By extending the deal, the Warriors indicated they still want McCaw on the roster.

McCaw last season indicated a desire to return for a third season, something his father, Jeff, reiterated in an interview this week with the San Francisco Chronicle.

The lack of McCaw’s signature on a contract was not a concern in July or August. But with summer coming to a close, his absence leaves the Warriors wondering if he still wants to explore other options while also forcing them to prepare to do the same.

This is not what the Warriors wanted, nor is it what McCaw needs.

The biggest problem facing McCaw is that he was far less effective last season than he was a rookie. It was after his first season that veteran wing Andre Iguodala, speaking at the championship celebration in Oakland, identified McCaw as his potential replacement.

Was Iguodala joking? Yes. And no.

McCaw as a rookie showed smarts, instincts and a fearlessness that belied his 21 years. His shot was decent, with plenty of room to improve. His defense was solid, revealing an aptitude for reading angles and anticipating, an obvious asset for someone with such a rail-thin physique.

McCaw in Year 2 struggled with his shot. He finished at 28.3 percent from deep and 40.9 percent overall. His movements on the court became uncertain. And then, last March 31, he sustained a terrifying injury that sent him to the hospital by ambulance for an overnight stay and kept him on the sideline for nearly two months.

All those forces combined to depress McCaw’s market value and, therefore, punch a hole in thoughts of leverage.

Which makes the summer inactivity kind of puzzling. The Warriors have been patient, awaiting McCaw’s signature. McCaw has been waiting, presumably, for a team to come along offering something better, after which he would find out just how much the Warriors want him to come back.

That deal has not materialized. After experiencing a flurry of offer sheets and signings in July, the NBA quickly settled into a soft market by August. It has remained soft in September.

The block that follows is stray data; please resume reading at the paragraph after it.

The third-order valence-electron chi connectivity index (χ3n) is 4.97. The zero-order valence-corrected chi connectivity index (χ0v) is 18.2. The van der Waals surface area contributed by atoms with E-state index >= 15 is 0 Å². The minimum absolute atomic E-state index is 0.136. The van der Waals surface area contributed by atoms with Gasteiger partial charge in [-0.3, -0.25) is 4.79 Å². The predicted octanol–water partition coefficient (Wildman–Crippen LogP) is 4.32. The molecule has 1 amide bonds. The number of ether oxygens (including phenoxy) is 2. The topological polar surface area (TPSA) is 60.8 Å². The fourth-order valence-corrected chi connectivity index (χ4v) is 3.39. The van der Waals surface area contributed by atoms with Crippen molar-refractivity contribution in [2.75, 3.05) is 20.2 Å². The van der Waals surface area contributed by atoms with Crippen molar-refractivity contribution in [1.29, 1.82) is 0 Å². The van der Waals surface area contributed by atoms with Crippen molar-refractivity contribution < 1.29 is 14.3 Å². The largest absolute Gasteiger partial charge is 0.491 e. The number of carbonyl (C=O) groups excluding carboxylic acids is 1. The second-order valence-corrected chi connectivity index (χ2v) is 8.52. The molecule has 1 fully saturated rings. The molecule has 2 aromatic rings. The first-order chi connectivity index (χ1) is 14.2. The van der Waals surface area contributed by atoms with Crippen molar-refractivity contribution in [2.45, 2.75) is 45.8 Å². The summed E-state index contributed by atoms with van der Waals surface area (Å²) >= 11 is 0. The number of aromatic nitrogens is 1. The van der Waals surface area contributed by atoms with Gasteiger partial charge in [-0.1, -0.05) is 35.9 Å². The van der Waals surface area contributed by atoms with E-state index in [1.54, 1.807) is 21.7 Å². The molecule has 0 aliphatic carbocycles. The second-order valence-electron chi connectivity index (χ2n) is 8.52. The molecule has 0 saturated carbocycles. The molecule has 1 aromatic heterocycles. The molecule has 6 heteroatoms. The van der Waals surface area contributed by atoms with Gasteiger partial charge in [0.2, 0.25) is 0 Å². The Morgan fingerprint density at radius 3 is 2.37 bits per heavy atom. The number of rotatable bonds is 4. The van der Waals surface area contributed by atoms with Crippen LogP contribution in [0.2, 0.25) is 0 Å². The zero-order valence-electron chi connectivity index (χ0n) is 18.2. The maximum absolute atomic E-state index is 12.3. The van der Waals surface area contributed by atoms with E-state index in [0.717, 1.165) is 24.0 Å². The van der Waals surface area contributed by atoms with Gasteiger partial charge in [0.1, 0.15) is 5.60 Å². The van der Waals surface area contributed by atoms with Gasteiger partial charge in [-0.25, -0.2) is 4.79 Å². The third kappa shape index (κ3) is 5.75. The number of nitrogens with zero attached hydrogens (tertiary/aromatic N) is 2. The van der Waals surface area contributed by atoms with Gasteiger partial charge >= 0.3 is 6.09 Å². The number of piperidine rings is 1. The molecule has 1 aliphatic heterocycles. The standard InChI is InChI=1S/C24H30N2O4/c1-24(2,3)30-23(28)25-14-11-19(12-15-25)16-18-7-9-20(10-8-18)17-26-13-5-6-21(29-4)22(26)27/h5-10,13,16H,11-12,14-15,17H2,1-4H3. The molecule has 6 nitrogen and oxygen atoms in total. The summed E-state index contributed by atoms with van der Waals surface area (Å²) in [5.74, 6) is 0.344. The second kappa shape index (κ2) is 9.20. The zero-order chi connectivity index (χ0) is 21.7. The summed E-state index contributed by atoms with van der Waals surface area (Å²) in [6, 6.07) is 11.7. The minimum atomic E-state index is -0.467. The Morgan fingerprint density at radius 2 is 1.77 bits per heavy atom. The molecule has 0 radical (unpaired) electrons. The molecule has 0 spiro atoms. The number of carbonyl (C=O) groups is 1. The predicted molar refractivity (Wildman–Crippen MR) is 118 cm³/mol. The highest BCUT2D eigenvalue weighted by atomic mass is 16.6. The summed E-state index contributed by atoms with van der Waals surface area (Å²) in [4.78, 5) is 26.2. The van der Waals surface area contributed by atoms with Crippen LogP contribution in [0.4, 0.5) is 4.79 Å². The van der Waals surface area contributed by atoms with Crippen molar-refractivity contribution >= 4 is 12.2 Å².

Nobody is shopping, and that won’t change unless someone, somewhere, gets hurt and a team suddenly needs a young wing with potential.

When the Warriors released their camp roster on Thursday, McCaw’s name was not on the list. It can’t be, because he is unsigned.

Which leaves two young wings thinking they have a shot to make the roster. Danuel House, a fabulous athlete, is coming on a non-guaranteed deal. Damion Lee, who snagged a two-way contract, also is on the list.

McCaw still has the edge, because his contract would be guaranteed. Unless or until he signs, however, that’s irrelevant.

Meanwhile, he waits. And so do the Warriors. The clock that was relatively quiet all summer is now ticking louder by the day.

Klay Thompson: Warriors training camp profile

Klay Thompson: Warriors training camp profile

The Bulls did it twice, with Michael Jordan and Scottie Pippen leading the way. The Lakers accomplished it once, behind Shaquille O’Neal and Kobe Bryant. In the 42 seasons since the NBA-ABA merger, those are the only franchises to win three consecutive NBA Finals.

When the Warriors come together for training camp on Sept. 25, their goal is to become the third.

Here is a look at those players with guaranteed roster spots.

13TH IN A SERIES

Player: Klay Thompson
Position: Shooting guard
Height/weight: 6-7, 215
College: Washington State
Age: 28
Salary: $18.99M (final year of a four-year pact worth $68.98M one-year minimum deal, guaranteed, per Spotrac)
NBA 2K Player Rating: 89

2017-18 in review: For the first time in Thompson’s seven-year career, he played less than 90 percent of the schedule and his scoring average did not increase. What did improve was his shot selection. He attempted the fewest field goals since 2013-14 while posting career-high percentages. Though he was fairly consistent, Thompson managed to have sizzling quarters without delivering one of his trademark nuclear games. Considering his defense remained strong, he remains perhaps the top two-way SG.

Key stats: 73 games (73 starts), averaging 20.0 points (58.8 percent FG, 44.0 percent 3p, 83.7 percent FT), 3.8 rebounds, 2.5 assists, 34.3 minutes.

Season highs: Points (38), rebounds (10, twice), assists (six), minutes (42).

2018-19 outlook: Thompson’s scoring is wanted, his defense needed. The Warriors can do a better job of feeding him when he’s rolling on offense. He enters each season stating the goal of getting to the foul line more frequently, and there remains plenty of room for improvement there. This being the final season of his contract, it’s worth watching to see if he goes out of character or remains as metronomic as ever, with zero need for maintenance.